Photosynthesis is the metabolic pathway by which the inorganic compounds water and carbon dioxide are converted into carbohydrates using light energy absorbed by chlorophyll. Plants need to be adapted so that maximum light energy is absorbed and, therefore, maximum photosynthesis occurs. Plants have adapted in order to be able to survive in many different climates, such as high temperatures and humid conditions. Leaves play an important part in photosynthesis, as they are the first part of the plant, which is exposed to the light energy from the sun. They have a large surface area to absorb maximum light energy. The waxy cuticle and the upper epidermis are transparent so that light can pass through the leaf into the other cells, which are needed for photosynthesis.
The palisade cells in the leaf are elongated so that as much light is absorbed as possible. Palisade cells have thin cell walls so that the light has a short distance to travel before it reaches the chloroplasts. They are also tightly packed together to ensure that no light energy is lost. The palisade cells and the upper epidermis contain many chloroplasts to ensure that maximum light has been reabsorbed. These chloroplasts are mobile within the cytoplasm. This helps to ensure that maximum light is absorbed. The leaf grows at right angles to ensure the largest surface area is exposed to the sunlight.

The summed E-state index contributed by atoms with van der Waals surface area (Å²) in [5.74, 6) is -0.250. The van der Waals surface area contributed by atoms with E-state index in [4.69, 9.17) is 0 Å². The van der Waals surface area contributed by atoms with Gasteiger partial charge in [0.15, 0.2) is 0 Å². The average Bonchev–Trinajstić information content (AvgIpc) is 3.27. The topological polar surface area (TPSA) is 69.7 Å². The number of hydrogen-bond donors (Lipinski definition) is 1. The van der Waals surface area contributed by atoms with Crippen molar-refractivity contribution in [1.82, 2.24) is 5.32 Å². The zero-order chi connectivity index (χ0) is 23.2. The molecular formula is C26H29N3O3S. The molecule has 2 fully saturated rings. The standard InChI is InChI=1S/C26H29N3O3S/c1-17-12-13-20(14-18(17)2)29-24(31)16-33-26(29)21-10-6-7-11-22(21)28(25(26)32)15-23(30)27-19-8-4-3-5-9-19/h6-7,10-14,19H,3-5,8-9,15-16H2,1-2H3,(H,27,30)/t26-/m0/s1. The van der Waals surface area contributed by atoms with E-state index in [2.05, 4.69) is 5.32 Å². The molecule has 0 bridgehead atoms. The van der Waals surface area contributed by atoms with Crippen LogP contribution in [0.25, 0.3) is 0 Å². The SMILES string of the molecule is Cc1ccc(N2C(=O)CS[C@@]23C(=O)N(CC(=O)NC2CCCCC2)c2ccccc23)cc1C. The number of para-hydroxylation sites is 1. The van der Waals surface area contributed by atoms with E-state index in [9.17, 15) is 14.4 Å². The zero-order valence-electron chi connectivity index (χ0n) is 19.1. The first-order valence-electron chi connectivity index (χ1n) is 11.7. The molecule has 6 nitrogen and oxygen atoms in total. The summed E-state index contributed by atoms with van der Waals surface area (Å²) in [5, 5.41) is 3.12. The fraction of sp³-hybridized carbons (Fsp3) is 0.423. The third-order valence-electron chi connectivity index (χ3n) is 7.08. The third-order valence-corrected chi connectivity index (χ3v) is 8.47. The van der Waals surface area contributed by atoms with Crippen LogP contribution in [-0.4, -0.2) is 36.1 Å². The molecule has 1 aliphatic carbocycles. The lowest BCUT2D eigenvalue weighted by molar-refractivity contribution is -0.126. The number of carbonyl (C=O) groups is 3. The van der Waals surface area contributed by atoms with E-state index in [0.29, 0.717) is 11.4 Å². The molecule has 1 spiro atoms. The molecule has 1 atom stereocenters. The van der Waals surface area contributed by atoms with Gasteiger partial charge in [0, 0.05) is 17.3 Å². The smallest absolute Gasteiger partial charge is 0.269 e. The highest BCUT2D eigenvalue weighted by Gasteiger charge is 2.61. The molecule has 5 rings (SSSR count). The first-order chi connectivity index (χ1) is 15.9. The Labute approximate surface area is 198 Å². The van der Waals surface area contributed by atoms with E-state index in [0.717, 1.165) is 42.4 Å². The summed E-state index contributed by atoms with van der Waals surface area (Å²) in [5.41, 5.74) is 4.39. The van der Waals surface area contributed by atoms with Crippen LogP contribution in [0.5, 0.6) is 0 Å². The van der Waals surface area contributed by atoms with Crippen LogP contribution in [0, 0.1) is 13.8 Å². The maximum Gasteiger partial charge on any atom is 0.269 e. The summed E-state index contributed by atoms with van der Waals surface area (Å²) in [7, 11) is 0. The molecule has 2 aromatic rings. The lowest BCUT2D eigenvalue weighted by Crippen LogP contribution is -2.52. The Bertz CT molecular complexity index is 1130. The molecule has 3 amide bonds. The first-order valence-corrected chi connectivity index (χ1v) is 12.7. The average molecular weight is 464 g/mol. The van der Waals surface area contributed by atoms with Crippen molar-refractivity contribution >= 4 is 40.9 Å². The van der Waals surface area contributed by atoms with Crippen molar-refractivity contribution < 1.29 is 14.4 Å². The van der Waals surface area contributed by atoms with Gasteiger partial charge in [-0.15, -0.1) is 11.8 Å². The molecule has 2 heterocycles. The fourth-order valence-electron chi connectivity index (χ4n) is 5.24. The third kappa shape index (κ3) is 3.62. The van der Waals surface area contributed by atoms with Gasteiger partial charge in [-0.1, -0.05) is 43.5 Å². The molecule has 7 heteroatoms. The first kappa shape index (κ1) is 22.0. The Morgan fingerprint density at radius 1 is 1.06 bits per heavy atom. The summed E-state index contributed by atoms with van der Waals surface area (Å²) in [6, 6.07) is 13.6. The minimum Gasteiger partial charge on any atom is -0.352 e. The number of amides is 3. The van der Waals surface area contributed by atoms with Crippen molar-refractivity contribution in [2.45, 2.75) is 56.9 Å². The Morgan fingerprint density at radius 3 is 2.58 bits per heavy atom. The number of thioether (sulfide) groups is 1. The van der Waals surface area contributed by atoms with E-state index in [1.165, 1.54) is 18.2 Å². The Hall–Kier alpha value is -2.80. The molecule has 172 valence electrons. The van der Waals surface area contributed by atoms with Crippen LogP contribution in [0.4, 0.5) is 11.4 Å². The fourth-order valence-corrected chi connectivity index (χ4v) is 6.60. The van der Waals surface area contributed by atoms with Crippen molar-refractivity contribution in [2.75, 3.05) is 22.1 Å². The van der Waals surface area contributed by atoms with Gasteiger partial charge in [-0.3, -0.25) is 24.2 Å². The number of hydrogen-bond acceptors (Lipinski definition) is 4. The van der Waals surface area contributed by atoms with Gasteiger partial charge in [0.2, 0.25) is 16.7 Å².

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Another adaptation of the plant known as phototropism means that the plant will grow towards the light. Leaves are broad and flat to provide a large surface area and a short path for the light to travel. It also means that there is a short diffusion path for the exchange of gases. The vascular tissues found in leaves contain the xylem vessel, which transports the water required for photosynthesis. The phloem removes the products of photosynthesis. Plants and trees arrange their leaves in a leaf mosaic to ensure that light reaches every leaf, maximizing the amount of light energy absorbed. This ultimately leads to an increase in the rate of photosynthesis.
Chloroplasts contain photosynthetic pigments such as chlorophyll “a” and “b” it also contains accessory pigments like carotene. The role of the chloroplast is to absorb light energy from the sun and convert it into chemical energy. Many different pigments are found in plants; they all absorb different wavelengths of light. This ensures that as much light energy as possible is absorbed. Chloroplasts have an envelope in their membrane, which allows carbon dioxide to diffuse into the plant and allows oxygen to diffuse out of the plant. Oxygen is a waste product of photosynthesis. Chloroplasts have a membrane system, which is made up of grana to form thylakoids. These provide a large surface area for the photosynthetic pigments. As can be seen, plants have to be well adapted to make sure that they achieve the maximum rate of photosynthesis.